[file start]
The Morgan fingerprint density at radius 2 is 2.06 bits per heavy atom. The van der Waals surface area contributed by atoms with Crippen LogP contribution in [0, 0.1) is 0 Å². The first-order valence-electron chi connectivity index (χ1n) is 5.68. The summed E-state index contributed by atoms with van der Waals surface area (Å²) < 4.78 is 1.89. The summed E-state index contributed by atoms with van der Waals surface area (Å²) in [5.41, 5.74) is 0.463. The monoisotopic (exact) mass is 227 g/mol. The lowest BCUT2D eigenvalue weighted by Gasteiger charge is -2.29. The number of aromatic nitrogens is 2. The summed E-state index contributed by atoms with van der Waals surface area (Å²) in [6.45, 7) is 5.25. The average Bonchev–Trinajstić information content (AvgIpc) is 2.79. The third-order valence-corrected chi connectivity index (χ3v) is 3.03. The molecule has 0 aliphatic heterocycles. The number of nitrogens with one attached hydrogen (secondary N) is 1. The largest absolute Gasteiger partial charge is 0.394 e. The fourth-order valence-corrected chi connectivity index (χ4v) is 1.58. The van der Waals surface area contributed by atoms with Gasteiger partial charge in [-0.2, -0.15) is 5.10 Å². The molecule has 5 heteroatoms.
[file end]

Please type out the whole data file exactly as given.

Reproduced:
The Morgan fingerprint density at radius 2 is 2.06 bits per heavy atom. The van der Waals surface area contributed by atoms with Crippen LogP contribution in [0, 0.1) is 0 Å². The first-order valence-electron chi connectivity index (χ1n) is 5.68. The summed E-state index contributed by atoms with van der Waals surface area (Å²) < 4.78 is 1.89. The summed E-state index contributed by atoms with van der Waals surface area (Å²) in [5.41, 5.74) is 0.463. The monoisotopic (exact) mass is 227 g/mol. The lowest BCUT2D eigenvalue weighted by Gasteiger charge is -2.29. The number of aromatic nitrogens is 2. The summed E-state index contributed by atoms with van der Waals surface area (Å²) in [6.45, 7) is 5.25. The average Bonchev–Trinajstić information content (AvgIpc) is 2.79. The third-order valence-corrected chi connectivity index (χ3v) is 3.03. The molecule has 0 aliphatic heterocycles. The number of nitrogens with one attached hydrogen (secondary N) is 1. The largest absolute Gasteiger partial charge is 0.394 e. The fourth-order valence-corrected chi connectivity index (χ4v) is 1.58. The van der Waals surface area contributed by atoms with Gasteiger partial charge in [-0.2, -0.15) is 5.10 Å². The molecule has 5 heteroatoms.